I have a day job as a user experience (UX) consultant for a digital agency. Mostly when I tell people what I do they look perplexed. This is understandable. As careers go UX is relatively new, although it’s been around for quite some time as human factors, human computer interaction (HCI) and even information architecture.
UX is the intangible design of a strategy that brings us to a solution.
– Erik Flowers via UX is not UI
UX is not a single thing that I do. It’s more a collection of activities that I undertake to ensure a product or website is usable and effective for the target audience. I may not do all activities for every project so I have to determine what to pull from my toolbox for the problem I am trying to solve within the time and budget allocated.
I do a lot of user research, studying analytics, running workshops, conducting usability testing and presenting my findings back to the client.
UX cannot happen without some input from the end user. There are many techniques for developing empathy for your users but my preference is ethnographic research (in the field, observation and interviewing). I have worked with too many clients that think they know their users well enough to know what they need and want – they don’t. Users will constantly surprise you and I have tested well-designed prototypes that have confused and frustrated people. I have made assumptions and been proven wrong. My failures are chance to learn and refine. You have got to love a job that expects you to get it wrong.
The work of a UX designer has become synonymous with walls of sticky notes. This is more accurate that you might think although these days, due to lack of wall space and a geographical dispersed team, I prefer to use Mural.
Image via Center Center blog
UI is user interface design and like many UX professionals I also undertake some UI work in my role. I do a lot of sketching and design wire frames (blueprints of a screen) which show the relative positioning of elements e.g. form fields or news listings. When most people think of wireframes they think of polished and well presented, and I have created those although most days they tend to look more like this:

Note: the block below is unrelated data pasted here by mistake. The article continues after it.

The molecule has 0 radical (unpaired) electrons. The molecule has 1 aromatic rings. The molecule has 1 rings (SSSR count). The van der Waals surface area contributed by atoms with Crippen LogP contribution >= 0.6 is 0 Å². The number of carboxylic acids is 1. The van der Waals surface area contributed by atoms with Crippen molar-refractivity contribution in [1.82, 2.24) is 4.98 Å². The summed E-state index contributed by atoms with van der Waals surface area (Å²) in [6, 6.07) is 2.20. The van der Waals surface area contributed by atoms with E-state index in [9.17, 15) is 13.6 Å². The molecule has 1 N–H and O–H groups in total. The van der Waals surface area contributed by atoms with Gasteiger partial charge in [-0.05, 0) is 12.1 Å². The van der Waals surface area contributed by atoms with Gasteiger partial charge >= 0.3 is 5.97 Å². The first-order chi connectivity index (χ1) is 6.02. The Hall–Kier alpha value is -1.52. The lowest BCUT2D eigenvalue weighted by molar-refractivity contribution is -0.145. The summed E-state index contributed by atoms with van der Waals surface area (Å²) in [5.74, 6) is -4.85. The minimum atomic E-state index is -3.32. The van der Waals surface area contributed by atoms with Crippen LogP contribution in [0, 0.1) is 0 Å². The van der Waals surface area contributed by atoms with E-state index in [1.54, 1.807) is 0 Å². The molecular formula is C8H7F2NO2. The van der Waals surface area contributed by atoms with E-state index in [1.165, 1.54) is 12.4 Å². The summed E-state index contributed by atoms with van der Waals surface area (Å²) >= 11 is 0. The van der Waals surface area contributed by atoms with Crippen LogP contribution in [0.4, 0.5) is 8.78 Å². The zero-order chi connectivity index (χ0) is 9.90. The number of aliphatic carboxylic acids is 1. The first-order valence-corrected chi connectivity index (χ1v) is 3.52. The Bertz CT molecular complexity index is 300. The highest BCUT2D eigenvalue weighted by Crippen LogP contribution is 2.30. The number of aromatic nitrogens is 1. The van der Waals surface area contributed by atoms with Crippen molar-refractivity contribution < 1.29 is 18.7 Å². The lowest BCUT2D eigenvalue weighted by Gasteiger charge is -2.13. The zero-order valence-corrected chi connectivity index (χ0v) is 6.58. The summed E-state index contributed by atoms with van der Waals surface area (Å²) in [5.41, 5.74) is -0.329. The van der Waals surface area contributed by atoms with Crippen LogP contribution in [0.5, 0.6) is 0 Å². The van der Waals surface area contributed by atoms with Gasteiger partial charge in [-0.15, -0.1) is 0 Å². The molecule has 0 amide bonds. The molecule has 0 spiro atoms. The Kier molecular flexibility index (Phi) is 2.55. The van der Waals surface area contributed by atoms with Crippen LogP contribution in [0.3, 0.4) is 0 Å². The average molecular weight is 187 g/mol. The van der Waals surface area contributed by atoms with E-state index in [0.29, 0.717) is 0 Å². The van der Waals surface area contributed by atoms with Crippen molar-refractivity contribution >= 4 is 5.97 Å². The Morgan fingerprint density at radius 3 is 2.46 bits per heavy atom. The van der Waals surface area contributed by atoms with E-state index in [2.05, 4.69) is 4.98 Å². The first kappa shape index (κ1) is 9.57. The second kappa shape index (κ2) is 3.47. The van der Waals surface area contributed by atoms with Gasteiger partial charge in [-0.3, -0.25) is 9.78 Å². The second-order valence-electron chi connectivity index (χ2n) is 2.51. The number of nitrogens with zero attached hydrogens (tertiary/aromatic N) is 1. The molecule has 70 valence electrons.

I consider the interactive elements of interfaces, which might include the answers to questions like – what happens when the user taps submit? How many items should display in a list and what kind of information should be included for each one? How many images should go in a carousel? How does the user interact with a map? How will this work on a tablet or mobile?
What I don’t do is visual design and I’m not required to think too much about look or feel, as that is in the hands of the Graphic Design team, who also cross into UI design. I also don’t do any content writing, strategies or plans as this is the work of our Content Strategists. Together we make up the Experience Design team and this multi-discipline approach is essential for creative problem solving. In our design ideation sessions we like to include project managers and technical consultants as each discipline brings something unique to the final solution.
UX has become a very popular job lately and there are a plethora of online courses that have sprung up teaching UX. Some of these have helped to perpetuate the myth that UX=UI and this is disheartening as it dilutes the importance that both disciplines bring to problem solving.
If you want to know more, please leave a comment. I can talk for hours about the merits of my work.